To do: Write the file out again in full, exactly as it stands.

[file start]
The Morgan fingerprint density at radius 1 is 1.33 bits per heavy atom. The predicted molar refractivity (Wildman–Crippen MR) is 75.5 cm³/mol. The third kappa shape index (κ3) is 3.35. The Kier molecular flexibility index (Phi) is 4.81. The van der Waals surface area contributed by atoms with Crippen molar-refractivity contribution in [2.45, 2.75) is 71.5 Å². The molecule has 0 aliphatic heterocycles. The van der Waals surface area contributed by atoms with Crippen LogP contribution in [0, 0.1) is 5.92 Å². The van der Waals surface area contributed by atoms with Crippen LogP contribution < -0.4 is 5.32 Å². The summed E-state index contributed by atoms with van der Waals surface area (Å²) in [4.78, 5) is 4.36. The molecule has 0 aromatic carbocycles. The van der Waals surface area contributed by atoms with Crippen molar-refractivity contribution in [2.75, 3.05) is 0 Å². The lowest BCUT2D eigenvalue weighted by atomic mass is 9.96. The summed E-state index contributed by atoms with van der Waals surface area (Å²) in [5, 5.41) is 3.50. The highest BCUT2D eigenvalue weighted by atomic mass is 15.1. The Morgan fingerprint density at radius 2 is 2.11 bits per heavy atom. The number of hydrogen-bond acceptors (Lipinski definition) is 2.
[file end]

The Morgan fingerprint density at radius 1 is 1.33 bits per heavy atom. The predicted molar refractivity (Wildman–Crippen MR) is 75.5 cm³/mol. The third kappa shape index (κ3) is 3.35. The Kier molecular flexibility index (Phi) is 4.81. The van der Waals surface area contributed by atoms with Crippen molar-refractivity contribution in [2.45, 2.75) is 71.5 Å². The molecule has 0 aliphatic heterocycles. The van der Waals surface area contributed by atoms with Crippen LogP contribution in [0, 0.1) is 5.92 Å². The van der Waals surface area contributed by atoms with Crippen LogP contribution < -0.4 is 5.32 Å². The summed E-state index contributed by atoms with van der Waals surface area (Å²) in [4.78, 5) is 4.36. The molecule has 0 aromatic carbocycles. The van der Waals surface area contributed by atoms with Crippen molar-refractivity contribution in [2.75, 3.05) is 0 Å². The lowest BCUT2D eigenvalue weighted by atomic mass is 9.96. The summed E-state index contributed by atoms with van der Waals surface area (Å²) in [5, 5.41) is 3.50. The highest BCUT2D eigenvalue weighted by atomic mass is 15.1. The Morgan fingerprint density at radius 2 is 2.11 bits per heavy atom. The number of hydrogen-bond acceptors (Lipinski definition) is 2.